Stories
Slash Boxes
Comments

SoylentNews is people

SoylentNews is powered by your submissions, so send in your scoop. Only 14 submissions in the queue.
posted by on Wednesday March 08 2017, @10:22PM   Printer-friendly
from the socialism-at-work dept.

BBC reports

Do you really need someone to tell you what to do at work? Three years ago, Swedish software consultancy Crisp decided that the answer was no.

The firm, which has about 40 staff, had already trialled various organisational structures, including the more common practice of having a single leader running the company. Crisp then tried changing its chief executive annually, based on a staff vote, but eventually decided collectively that no boss was needed.

Yassal Sundman, a developer at the firm, explains: "We said, 'what if we had nobody as our next CEO--what would that look like?' And then we went through an exercise and listed down the things that the CEO does."

The staff decided that many of the chief executive's responsibilities overlapped with those of the board, while other roles could be shared among other employees. "When we looked at it we had nothing left in the CEO column, and we said, 'all right, why don't we try it out?'" says Ms Sundman.

Because they are all in charge, workers are more motivated, [says Henrik Kniberg, an organisational coach at the firm]. Crisp regularly measures staff satisfaction, and the average is about 4.1 out of five.

Last March, VentureBeat said

Crisp, a boutique consultancy company in Sweden, is made up of approximately 30 people, but none of them are truly "employees". They have zero managers; not even a CEO. Decisions are made through consensus, and instead of relying on some manager to allocate tasks, Crisp developed its own protocol detailing the chain of responsibilities when a new task appears.


Original Submission

 
This discussion has been archived. No new comments can be posted.
Display Options Threshold/Breakthrough Mark All as Read Mark All as Unread
The Fine Print: The following comments are owned by whoever posted them. We are not responsible for them in any way.
  • (Score: 2, Insightful) by Anonymous Coward on Thursday March 09 2017, @01:26AM (2 children)

    by Anonymous Coward on Thursday March 09 2017, @01:26AM (#476814)

    The original, as submitted, was simply from the socialism dept.

    The fundamental unit of Socialism is the worker-owned cooperative (or even the worker-owner).

    If you have gov't ownership of stuff, you -may- have Liberal Democracy or you -may- have State Capitalism or you -may- have Despotism.
    If you don't have worker empowerment in the workplace, however, what you have is NOT Socialism.
    Socialism is DEMOCRACY EVERYWHERE.

    -- OriginalOwner_ [soylentnews.org]

    Starting Score:    0  points
    Moderation   +2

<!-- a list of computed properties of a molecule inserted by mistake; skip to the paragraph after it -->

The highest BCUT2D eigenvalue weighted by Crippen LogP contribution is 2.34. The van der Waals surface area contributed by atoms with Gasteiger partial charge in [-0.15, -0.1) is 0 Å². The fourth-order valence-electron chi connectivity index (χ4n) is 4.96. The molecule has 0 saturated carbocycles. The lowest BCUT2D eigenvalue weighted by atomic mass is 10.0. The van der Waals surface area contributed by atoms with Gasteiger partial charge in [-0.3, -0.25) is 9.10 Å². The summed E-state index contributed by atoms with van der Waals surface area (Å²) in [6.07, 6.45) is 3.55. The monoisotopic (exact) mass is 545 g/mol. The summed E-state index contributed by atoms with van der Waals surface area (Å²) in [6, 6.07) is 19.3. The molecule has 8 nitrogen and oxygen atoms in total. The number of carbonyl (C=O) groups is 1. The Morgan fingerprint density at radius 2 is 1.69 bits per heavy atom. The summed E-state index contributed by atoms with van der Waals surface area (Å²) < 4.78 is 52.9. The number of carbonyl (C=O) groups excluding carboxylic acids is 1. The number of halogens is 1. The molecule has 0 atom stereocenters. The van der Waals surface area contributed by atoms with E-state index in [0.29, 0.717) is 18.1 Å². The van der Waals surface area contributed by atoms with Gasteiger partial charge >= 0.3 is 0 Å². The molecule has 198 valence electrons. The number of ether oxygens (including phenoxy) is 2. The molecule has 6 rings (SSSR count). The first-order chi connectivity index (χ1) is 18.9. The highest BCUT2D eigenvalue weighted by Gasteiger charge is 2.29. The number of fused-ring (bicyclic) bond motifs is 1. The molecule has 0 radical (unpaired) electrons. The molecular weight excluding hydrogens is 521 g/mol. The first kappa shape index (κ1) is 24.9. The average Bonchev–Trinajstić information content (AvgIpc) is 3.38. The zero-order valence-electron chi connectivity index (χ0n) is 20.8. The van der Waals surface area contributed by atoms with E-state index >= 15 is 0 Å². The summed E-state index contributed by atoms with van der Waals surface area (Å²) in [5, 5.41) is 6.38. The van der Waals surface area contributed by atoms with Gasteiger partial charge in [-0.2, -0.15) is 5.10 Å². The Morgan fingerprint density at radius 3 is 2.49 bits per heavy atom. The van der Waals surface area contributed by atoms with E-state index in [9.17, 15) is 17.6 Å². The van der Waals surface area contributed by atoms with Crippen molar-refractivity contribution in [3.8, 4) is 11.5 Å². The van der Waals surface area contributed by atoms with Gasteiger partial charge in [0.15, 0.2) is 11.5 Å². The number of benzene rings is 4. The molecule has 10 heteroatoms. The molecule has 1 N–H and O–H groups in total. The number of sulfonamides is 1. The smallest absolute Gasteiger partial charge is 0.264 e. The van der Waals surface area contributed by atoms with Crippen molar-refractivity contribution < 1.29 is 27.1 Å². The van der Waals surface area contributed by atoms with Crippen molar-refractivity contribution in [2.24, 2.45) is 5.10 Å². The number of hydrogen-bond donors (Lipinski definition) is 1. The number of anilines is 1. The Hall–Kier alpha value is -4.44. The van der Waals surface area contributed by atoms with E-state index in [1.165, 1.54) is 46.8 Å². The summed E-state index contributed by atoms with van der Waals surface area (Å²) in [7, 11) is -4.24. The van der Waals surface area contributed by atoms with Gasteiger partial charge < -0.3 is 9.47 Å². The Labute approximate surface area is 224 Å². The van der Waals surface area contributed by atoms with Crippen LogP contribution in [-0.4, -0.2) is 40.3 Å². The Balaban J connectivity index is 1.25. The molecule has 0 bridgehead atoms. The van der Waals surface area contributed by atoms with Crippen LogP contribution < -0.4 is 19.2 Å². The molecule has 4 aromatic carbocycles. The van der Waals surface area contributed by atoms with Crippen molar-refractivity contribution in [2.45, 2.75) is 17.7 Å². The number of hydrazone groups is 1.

Insightful=2, Total=2
    Extra 'Insightful' Modifier   0  

    Total Score:   2  
  • (Score: 2) by snufu on Thursday March 09 2017, @07:10PM (1 child)

    by snufu (5855) on Thursday March 09 2017, @07:10PM (#477079)

    I find your anti-capitalist ideas intriguing and would like to subscribe to your newsletter and or blog. Please send your name, address, social security number, and a description of your typical travel patterns to DefinitelyNotTheFBI@fbi.gov.

    • (Score: 0) by Anonymous Coward on Thursday March 09 2017, @08:39PM

      by Anonymous Coward on Thursday March 09 2017, @08:39PM (#477114)

      8-)   It strikes me as odd how folks here and elsewhere refer to "The Left" WRT non-Republicans when the people to which they are referring have not rejected Capitalism. [politicalcompass.org]
      N.B. Neither Nader nor Kucinich have rejected Capitalism either; as such, that chart has been artificially skewed to the "Left".

      The Red Purge a century ago and McCarthyism after WWII pretty much extinguished actual Leftism in USA.

      In the 2016 elections, Bernie paid some lip service to worker-owned cooperatives.
      He also said in no uncertain terms that he was against gov't ownership of the means of production.
      ...this while calling himself a "democratic socialist".
      (Even if it was true in his case, that terminology is redundant; Socialism relies on Democracy to work.)

      The Green Party USA also put a tiny thing into their 2016 platform endorsing the notion of worker-owned cooperatives.
      That bunch is another that doesn't seem to be too keen on the notion of gov't ownership of the means of production.

      ...and, heh, in 1987, even Ronnie Raygun paid lip service to the notion of ownership by the workers [google.com]--though he just couldn't break from his actual ideology and he still called them "employees".

      The approval rate of the idea of having a "Socialist" president gained a lot of traction in the recent election cycle.
      People may not know exactly what it is, but they know that they're not too jazzed about Capitalism and the way that that is working out for them. [google.com]

      -- OriginalOwner_ [soylentnews.org]